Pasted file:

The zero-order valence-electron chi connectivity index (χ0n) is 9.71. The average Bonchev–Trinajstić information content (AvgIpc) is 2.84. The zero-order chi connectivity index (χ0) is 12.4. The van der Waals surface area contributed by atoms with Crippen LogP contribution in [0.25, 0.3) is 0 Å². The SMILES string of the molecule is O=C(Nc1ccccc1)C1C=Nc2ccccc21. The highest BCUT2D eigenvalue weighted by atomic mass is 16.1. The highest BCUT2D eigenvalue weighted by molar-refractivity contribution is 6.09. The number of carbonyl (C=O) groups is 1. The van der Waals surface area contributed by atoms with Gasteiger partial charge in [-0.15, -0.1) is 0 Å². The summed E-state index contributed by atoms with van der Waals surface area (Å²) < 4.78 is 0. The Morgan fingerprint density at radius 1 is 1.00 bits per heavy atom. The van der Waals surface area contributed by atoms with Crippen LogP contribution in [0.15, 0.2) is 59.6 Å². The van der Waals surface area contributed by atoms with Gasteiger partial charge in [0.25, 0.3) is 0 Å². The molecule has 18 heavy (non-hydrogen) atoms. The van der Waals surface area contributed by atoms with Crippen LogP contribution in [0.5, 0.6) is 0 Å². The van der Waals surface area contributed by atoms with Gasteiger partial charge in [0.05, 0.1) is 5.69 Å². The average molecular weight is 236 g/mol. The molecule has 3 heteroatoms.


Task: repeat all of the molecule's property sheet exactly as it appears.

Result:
The zero-order valence-electron chi connectivity index (χ0n) is 9.71. The average Bonchev–Trinajstić information content (AvgIpc) is 2.84. The zero-order chi connectivity index (χ0) is 12.4. The van der Waals surface area contributed by atoms with Crippen LogP contribution in [0.25, 0.3) is 0 Å². The SMILES string of the molecule is O=C(Nc1ccccc1)C1C=Nc2ccccc21. The highest BCUT2D eigenvalue weighted by atomic mass is 16.1. The highest BCUT2D eigenvalue weighted by molar-refractivity contribution is 6.09. The number of carbonyl (C=O) groups is 1. The van der Waals surface area contributed by atoms with Gasteiger partial charge in [-0.15, -0.1) is 0 Å². The summed E-state index contributed by atoms with van der Waals surface area (Å²) < 4.78 is 0. The Morgan fingerprint density at radius 1 is 1.00 bits per heavy atom. The van der Waals surface area contributed by atoms with Crippen LogP contribution in [0.15, 0.2) is 59.6 Å². The van der Waals surface area contributed by atoms with Gasteiger partial charge in [0.25, 0.3) is 0 Å². The molecule has 18 heavy (non-hydrogen) atoms. The van der Waals surface area contributed by atoms with Crippen LogP contribution in [0.5, 0.6) is 0 Å². The van der Waals surface area contributed by atoms with Gasteiger partial charge in [0.05, 0.1) is 5.69 Å². The average molecular weight is 236 g/mol. The molecule has 3 heteroatoms.